Corporate Aug 29, 2012
What drove Dentsu to buy 51 percent of Taproot India? A month ago, Firstpost had asked Taproot's Agnello Dias if Taproot was open to an investment by a network agency. "Never say never. If it works mutually for all parties Taproot and its clients, then it is not impossible. We have never made a single contact from our side looking for this kind of partnership. If anyone wants to have a chat, it is only civil to not say no. The important thing is that we do not 'need to' sell. We don't need rescuing, not personally or the agency.... But if there are options that make us deliver better, faster and more to our clients, which help our employees benefit and no one ends up feeling exploited, then it is fair to explore it."
Dentsu has obviously been an option that ticked the right boxes.
That's one marriage in the advertising world - and there are more in the offing.
Going beyond Taproot, who are the buyers and sellers in this race?
What makes an independent agency want to sell to a network agency? What makes them NOT want to sell? What makes a network agency want to buy or invest in an independent agency? What makes them not want to buy?
What drives entrepreneurs to either hold on to their independence or give up part or all of what they craved for?
Why are these questions being asked now? It's because the market has been alive with chatter and gossip of quiet meetings between network agency heads and independent agencies; terms like 'due diligence', 'valuation', 'term sheets' and 'multiplier' are being spouted by people who you least expect to hear them from.
All the majors who are in India -- WPP, IPG, Omnicom, Publicis and Dentsu, who closed the first of the deals, are looking around for possible relationships.
And if they're the prospective husbands, it's an unusual situation - there's a shortage of brides. Add to the shortage is the fact that the brides are in the position to decide on who they want to marry - and can command a dowry.
Let's take a look at the demand -supply situation. WPP (owner of O&M, JWT, Grey, Contract, Group M, Bates, a share in Rediffusion Y&R, etc) and IPG (owner of Lowe, draftFCB, Lodestar, McCann, etc) are in no great hurry and would buy only an agency with an extraordinary track record and potential. Publicis (owner of Saatchi & Saatchi, Publicis India, Publicis Ambience, Leo Burnett, Starcom, Zenith Optimedia, a share in BBH), thanks to disappointing performances from Saatchi & Saatchi, Publicis India and Publicis Capital, is in the hunt. Omnicom, a late entrant into India, made up for the delay in their India entry with the 100% takeover of TBWA, their stake in DDB Mudra, their increased stake in RK Swamy BBDO and the launch of BBDO India. They're hungry; they want to increase market-share faster than organic growth will allow them. Dentsu, under Rohit Ohri, wants to grow in size and spread geographically.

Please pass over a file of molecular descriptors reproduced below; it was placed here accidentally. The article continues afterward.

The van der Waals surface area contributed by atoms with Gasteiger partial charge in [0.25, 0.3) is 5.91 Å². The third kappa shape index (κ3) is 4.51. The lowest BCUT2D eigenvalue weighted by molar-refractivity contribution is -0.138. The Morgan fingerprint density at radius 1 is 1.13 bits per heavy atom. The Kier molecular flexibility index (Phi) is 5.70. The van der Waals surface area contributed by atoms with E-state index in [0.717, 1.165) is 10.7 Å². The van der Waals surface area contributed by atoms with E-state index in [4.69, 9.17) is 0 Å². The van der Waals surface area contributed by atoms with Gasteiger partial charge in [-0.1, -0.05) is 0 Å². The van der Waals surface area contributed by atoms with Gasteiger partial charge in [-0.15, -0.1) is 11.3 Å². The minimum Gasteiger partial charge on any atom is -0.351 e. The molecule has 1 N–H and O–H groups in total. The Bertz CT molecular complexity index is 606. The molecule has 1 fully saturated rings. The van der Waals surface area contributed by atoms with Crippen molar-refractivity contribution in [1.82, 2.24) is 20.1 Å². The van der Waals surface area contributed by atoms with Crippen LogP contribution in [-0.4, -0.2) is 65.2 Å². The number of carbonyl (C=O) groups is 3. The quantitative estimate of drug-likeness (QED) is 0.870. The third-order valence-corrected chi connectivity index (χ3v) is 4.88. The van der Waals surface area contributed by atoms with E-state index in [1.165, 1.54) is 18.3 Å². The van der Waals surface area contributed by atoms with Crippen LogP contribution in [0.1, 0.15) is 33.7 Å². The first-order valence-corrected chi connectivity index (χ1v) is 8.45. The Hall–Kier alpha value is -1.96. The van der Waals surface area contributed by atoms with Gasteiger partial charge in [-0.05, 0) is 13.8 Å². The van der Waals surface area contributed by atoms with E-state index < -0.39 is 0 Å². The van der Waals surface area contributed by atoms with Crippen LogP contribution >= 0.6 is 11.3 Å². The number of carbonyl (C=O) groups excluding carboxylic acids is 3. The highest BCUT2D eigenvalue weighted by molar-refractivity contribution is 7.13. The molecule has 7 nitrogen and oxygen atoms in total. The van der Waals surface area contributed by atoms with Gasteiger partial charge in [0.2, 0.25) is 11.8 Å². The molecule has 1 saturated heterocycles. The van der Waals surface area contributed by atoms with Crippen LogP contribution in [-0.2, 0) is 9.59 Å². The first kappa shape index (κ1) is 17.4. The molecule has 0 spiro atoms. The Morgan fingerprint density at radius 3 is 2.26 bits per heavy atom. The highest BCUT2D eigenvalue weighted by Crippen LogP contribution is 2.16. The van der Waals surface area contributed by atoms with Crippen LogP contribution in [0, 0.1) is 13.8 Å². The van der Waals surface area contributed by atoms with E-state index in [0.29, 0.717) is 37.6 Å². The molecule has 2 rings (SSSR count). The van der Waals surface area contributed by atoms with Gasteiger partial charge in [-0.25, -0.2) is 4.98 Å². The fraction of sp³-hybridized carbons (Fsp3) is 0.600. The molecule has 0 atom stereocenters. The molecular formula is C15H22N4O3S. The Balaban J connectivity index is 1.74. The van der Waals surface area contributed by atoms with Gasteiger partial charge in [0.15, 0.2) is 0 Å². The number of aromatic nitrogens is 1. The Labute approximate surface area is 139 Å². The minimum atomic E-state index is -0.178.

WPP and IPG, thanks to their solidity in India, are the least in need - and, therefore, are not active suitors.
The rest are.
What's there to buy or invest in? Who are the agencies the prospective buyers are talking to - or should be talking to?
There was Taproot, launched by Agnello Dias and Santosh Padhi, who're out of the gossip now - they're news.
There's Metal communications, launched by Narayan Kumar and Probir Dutt, (Kurien Mathews joined shortly after launch as CEO), there's Creativeland Asia, launched by Sajan Raj Kurup, there's Happy, launched by Kartik Iyer and Praveen Das, there's Law & Kenneth, launched by Praveen Kenneth, Scarecrow, launched by Vivek Suchanti, Manish Bhatt and Raghu Bhat, there's Salt, launched by Mahesh Chauhan and Beehive, launched by Sanjit Shastri.
All these agencies have proven that they've got what it takes. Each has at least one major client relationship that demonstrates reliance and trust. Between them, they handle Reliance Capital, Platinum, Berkshire Insurance, Appy, Audi, Renault, Vivel, Malaysia Tourism, Kaya, FlipKart, Myntra, part of Airtel, part of Hero Honda, to name a few.
That's an amazing client roster - all won by proof of ability, and a lot of it retained year after year after year.
Why did they decide to turn independent - and what will make them sell all or part of their company to a network? There are myriad reasons - seemingly different - but some of them are not quite unique; there's a degree of overlap.
Taproot's Agnello Dias saw this phase of his life as an experiment. "To be honest, I was not thinking about this network versus independent business at all. I just wanted to try something new from what I had been doing (creative head of an established agency) which is what it would have continued to be even if I had moved from agency to agency. I just wanted to give this a shot and see where it goes and how it feels and was quite open - almost expecting, in fact - to having to return to a job in a conventional advertising agency if it didn't work out or once I'd had my fill of experimentation."
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